SALT LAKE CITY — A scientist accused of stealing trade secrets from a Utah chemistry company pleaded not guilty Thursday to federal charges, including newly filed counts of computer fraud.
Prabhu Mohapatra, 42, originally was charged in November with a single theft charge. Prosecutors have since added a second charge of theft of trade secrets and two counts of computer fraud.
If convicted on all counts, the chemist faces up to 10 years in prison. Public defenders declined to comment.
Authorities say Mohapatra, who had worked for Frontier Scientific Inc., emailed the company's drug recipes to a brother-in-law in India. Investigators say that man was setting up a competing company to undercut Frontier Scientific on prices it charges for pharmaceutical chemicals.
Frontier Scientific of North Logan, Utah, supplies the chemicals for research and drug discovery. The company's chief executive, Tim Miller, has said Frontier is the only company that can make large, pure quantities of an organic chemical that has several applications that include an ingredient in new drugs, solar cells and batteries. The chemical goes by the name 2,2'-dipyrromethane.
Court papers show Mohapatra's moves were tracked on a company computer in October as he fell under suspicion. The company took a mirror image of his laptop's hard drive. Computer logs showed he opened files containing the chemical recipes, created new documents for them and emailed the information to the relative, the court papers alleged.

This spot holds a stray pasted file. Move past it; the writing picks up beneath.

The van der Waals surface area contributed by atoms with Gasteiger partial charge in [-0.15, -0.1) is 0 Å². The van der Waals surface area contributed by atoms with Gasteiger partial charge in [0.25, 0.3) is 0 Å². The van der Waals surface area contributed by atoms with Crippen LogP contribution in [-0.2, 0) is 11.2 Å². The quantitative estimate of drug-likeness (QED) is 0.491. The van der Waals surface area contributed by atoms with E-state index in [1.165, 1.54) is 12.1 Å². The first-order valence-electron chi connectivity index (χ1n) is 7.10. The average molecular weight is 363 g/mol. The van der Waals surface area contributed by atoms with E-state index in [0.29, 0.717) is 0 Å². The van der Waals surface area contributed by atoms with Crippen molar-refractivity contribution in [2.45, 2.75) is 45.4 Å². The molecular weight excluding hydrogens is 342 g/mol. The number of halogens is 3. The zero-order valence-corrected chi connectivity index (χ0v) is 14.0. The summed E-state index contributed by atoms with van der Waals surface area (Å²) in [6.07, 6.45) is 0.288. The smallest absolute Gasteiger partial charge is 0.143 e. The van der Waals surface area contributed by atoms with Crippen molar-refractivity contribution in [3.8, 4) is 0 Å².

The company says it found a reply from his brother-in-law that said he planned to make a five-month supply of the chemicals for a competing German company, Porphyrin Systems.
Mohapatra was placed on leave Oct. 26 and later confessed his role in a meeting with company executives, court papers said. Days later, he sent an email pleading with his brother-in-law to drop plans for making chemicals. According to court documents, he wrote: "I will lose my job and even could face jail time."
The indictment on the new charges accused Mohapatra of stealing a recipe for a second chemical. The computer fraud charges alleged that he wasn't authorized to take the information from a protected database.
A trial was set for Feb. 13. He remained free on bail.